Top 100 cited articles on radiation exposure in medical imaging: A bibliometric analysis

Document Type



Paediatrics and Child Health; Women and Child Health


Background: Bibliometric analyses by highest number of citations can help researchers and funding agencies in determining the most influential articles in a field. The main objective of this analysis was to identify the top 100 cited articles addressing radiation exposure from medical imaging and assess their characteristics.
Methods: Relevant articles were extracted from the Scopus database after a systematic search by researchers using an iteratively defined Boolean search string. Subsequently, exclusion criteria were applied. A list of top 100 articles was prepared, and articles were ranked according to the citations they had received. No time restriction was applied. Descriptive statistics of the data were compiled.
Results: The top-cited articles were published from 1970-2013, with the most articles published in 2009 and 2010 (12 articles in each year). The citations ranged from 107-1888 with a median of 272. Manuscripts from our top-cited list originated from 20 different countries, with contributions made by 158 authors and 160 organizations. Eighty-eight percent of studies evaluated patient-related radiation exposure, 7% health care workers, and 5% both or were not specified. Thirty-two percent of studies examined adult populations, 14% pediatric, and 54% included both populations or did not specify. Seventy-two percent of studies were dedicated to Computed Tomography, 8% to radiography/fluoroscopy, 9% to interventional procedures, 4% to nuclear medicine, and 7% to a combination of 2 or more modalities.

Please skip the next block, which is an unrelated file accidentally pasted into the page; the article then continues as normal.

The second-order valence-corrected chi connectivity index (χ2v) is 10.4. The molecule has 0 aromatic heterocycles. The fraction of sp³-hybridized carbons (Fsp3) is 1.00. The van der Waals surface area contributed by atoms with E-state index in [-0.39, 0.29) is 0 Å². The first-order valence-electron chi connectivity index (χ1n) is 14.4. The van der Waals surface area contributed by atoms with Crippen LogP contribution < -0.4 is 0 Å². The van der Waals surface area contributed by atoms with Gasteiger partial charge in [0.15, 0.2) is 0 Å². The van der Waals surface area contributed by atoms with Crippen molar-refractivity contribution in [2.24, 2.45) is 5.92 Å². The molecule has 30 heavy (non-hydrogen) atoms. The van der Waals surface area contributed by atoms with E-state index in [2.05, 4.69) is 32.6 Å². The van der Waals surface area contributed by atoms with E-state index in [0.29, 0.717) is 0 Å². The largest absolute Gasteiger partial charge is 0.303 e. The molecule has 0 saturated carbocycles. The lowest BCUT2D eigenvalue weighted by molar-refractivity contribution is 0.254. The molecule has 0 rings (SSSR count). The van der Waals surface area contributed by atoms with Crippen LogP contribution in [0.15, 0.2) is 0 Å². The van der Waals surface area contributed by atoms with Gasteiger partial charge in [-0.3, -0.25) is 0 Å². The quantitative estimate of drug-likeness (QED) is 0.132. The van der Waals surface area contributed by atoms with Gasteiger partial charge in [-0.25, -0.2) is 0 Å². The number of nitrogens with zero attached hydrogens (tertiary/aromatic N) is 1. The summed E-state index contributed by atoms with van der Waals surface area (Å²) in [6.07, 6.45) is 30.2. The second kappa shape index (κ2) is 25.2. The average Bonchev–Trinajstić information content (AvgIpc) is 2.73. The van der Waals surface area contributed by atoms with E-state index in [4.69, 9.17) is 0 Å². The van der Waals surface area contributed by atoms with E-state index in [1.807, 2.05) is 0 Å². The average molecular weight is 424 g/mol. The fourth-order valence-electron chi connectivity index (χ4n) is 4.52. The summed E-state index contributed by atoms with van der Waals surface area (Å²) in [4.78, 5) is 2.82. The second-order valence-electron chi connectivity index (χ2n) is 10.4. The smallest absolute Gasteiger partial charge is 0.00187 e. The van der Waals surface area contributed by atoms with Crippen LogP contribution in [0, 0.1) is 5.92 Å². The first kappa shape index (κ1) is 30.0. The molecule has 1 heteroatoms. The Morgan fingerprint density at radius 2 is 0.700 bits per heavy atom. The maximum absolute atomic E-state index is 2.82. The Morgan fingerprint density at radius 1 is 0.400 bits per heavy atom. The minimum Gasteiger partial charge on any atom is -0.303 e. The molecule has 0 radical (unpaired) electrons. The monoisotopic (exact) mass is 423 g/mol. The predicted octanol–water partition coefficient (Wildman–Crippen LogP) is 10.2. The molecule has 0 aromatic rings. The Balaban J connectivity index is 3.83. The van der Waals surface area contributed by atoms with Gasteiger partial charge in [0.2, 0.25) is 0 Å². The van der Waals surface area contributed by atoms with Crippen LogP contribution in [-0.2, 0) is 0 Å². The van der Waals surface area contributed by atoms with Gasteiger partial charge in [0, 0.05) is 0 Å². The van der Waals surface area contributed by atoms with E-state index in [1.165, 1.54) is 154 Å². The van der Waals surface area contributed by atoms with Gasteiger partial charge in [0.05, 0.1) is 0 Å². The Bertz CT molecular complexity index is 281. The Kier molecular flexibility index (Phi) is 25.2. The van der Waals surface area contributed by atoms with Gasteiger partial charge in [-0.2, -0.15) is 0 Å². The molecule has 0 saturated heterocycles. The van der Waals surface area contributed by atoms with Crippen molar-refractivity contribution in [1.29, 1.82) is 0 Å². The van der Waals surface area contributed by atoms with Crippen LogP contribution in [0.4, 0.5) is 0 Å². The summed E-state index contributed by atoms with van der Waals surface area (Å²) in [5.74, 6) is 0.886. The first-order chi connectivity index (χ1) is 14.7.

Conclusion: The top 100 cited articles in medical imaging related to radiation exposure are diverse, originating from many countries with numerous contributing authors. The most common topics covered involve CT and adult patients. The recent peak in the most-highly cited articles (2010) suggests that increased attention has been devoted to this field in recent years. Based on these results, it would appear that research on radiation exposure in medical imaging is poised to continue expanding.

Publication (Name of Journal)

Current Problems in Diagnostic Radiology